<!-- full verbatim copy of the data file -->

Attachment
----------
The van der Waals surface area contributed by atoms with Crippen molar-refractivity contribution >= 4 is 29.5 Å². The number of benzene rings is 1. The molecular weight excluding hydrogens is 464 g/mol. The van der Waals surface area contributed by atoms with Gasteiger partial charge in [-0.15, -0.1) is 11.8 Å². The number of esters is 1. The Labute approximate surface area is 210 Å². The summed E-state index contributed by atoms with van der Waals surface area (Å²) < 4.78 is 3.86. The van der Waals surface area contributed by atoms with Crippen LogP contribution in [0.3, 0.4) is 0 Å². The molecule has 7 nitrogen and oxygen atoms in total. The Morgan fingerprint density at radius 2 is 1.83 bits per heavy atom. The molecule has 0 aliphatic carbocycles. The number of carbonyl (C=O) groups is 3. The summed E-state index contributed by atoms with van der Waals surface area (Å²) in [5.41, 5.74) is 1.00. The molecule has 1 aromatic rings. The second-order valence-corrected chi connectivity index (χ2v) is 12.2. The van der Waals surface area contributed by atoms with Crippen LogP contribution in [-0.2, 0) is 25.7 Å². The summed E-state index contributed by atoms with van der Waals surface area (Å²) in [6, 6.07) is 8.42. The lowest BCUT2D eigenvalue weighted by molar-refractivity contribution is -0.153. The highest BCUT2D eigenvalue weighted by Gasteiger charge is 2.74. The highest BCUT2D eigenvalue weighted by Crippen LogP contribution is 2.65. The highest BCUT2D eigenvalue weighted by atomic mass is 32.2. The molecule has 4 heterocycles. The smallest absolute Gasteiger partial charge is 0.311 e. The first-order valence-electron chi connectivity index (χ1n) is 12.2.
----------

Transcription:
The van der Waals surface area contributed by atoms with Crippen molar-refractivity contribution >= 4 is 29.5 Å². The number of benzene rings is 1. The molecular weight excluding hydrogens is 464 g/mol. The van der Waals surface area contributed by atoms with Gasteiger partial charge in [-0.15, -0.1) is 11.8 Å². The number of esters is 1. The Labute approximate surface area is 210 Å². The summed E-state index contributed by atoms with van der Waals surface area (Å²) < 4.78 is 3.86. The van der Waals surface area contributed by atoms with Crippen LogP contribution in [0.3, 0.4) is 0 Å². The molecule has 7 nitrogen and oxygen atoms in total. The Morgan fingerprint density at radius 2 is 1.83 bits per heavy atom. The molecule has 0 aliphatic carbocycles. The number of carbonyl (C=O) groups is 3. The summed E-state index contributed by atoms with van der Waals surface area (Å²) in [5.41, 5.74) is 1.00. The molecule has 1 aromatic rings. The second-order valence-corrected chi connectivity index (χ2v) is 12.2. The van der Waals surface area contributed by atoms with Crippen LogP contribution in [-0.2, 0) is 25.7 Å². The summed E-state index contributed by atoms with van der Waals surface area (Å²) in [6, 6.07) is 8.42. The lowest BCUT2D eigenvalue weighted by molar-refractivity contribution is -0.153. The highest BCUT2D eigenvalue weighted by Gasteiger charge is 2.74. The highest BCUT2D eigenvalue weighted by Crippen LogP contribution is 2.65. The highest BCUT2D eigenvalue weighted by atomic mass is 32.2. The molecule has 4 heterocycles. The smallest absolute Gasteiger partial charge is 0.311 e. The first-order valence-electron chi connectivity index (χ1n) is 12.2.